Solaris sets up all new accounts using the Bourne shell as the default. Since most Linux distributions default to the Bash (Bourne Again Shell) shell, learning the Bourne shell is not a bad way to go. However, if you plan on doing a log of scripting, the Korn shell would be better. You can set the default shell on a per-user basis. In a "This Host" window, just type in admintool to bring up the GUI administration utility. Click on "Browse" on the menu bar and select "Users". You can then use the "Edit" menu to add or modify user settings. You should NOT change the default shell of the superuser (root). Use admintool to create an account for yourself with the shell you want and log in using that. If you want minimize the differences in switching between Linux and Solaris, you may want to download and install a Bash shell for Solaris.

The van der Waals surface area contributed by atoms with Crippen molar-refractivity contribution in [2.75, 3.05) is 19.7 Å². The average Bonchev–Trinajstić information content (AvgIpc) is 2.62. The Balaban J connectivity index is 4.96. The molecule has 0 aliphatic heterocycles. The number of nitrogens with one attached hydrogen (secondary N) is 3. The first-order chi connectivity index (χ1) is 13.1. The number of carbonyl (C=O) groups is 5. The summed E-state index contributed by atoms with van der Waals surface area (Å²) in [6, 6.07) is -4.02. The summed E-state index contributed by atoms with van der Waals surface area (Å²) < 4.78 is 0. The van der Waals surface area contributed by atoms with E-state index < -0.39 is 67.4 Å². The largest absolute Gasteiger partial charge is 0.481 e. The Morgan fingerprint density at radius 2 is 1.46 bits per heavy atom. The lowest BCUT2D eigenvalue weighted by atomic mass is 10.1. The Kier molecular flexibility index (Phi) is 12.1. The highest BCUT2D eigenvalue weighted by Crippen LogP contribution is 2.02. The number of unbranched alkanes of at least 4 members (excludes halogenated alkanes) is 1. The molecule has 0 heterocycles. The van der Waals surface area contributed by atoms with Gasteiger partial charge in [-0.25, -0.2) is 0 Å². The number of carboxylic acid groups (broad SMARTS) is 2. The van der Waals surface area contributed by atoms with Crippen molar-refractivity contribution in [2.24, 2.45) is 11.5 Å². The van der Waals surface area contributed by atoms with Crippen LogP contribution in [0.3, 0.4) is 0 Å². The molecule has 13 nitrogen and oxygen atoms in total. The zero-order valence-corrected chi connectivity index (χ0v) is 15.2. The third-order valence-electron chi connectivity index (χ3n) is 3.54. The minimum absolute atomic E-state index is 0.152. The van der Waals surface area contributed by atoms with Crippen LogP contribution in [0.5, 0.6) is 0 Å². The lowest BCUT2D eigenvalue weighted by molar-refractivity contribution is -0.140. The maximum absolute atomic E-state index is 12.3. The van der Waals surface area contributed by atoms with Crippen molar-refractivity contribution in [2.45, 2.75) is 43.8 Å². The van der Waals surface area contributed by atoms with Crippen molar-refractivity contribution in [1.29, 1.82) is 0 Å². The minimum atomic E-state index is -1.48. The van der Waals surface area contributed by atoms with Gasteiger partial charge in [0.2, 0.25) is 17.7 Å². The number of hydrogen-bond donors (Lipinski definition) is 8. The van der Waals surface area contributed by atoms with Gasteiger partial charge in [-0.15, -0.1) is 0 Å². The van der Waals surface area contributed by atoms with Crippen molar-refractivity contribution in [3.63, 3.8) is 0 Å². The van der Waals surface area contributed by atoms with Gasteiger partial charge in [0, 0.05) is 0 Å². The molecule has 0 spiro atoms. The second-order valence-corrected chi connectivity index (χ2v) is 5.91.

- clicking on the Exit button on the CDE Front Panel to get back to the login window
- select Command Line Login from the Options drop-down list of the login window
- log in as root
- at the shell prompt type in kdmconfig and make your desired changes
- back at the shell prompt, type in
init 6to reboot your system
You don't want to just shut off a UNIX system. Open a "This Host", terminal window and type in
init 5at the # prompt and press Enter to initiate a shut down sequence. The # is important here because this is the prompt you get when you are logged in as root, and only root (or a superuser-equivalent user) can shut down a Solaris system. If you don't have a # prompt it's because you're not logged into the system as root. After the shutdown process it's safe to turn off the system when you see the following three lines at the bottom of the screen:
Don't be concerned if there's a few utmpx error messages mixed in with the above. It's because /var is on its' own slice and it's not indicative of a problem. If you "type any key" the system will reboot. WhileThe system is down
synching files systems... done
Type any key to continue
init 5is used for shutting down the system, typing in init 6will reboot the system.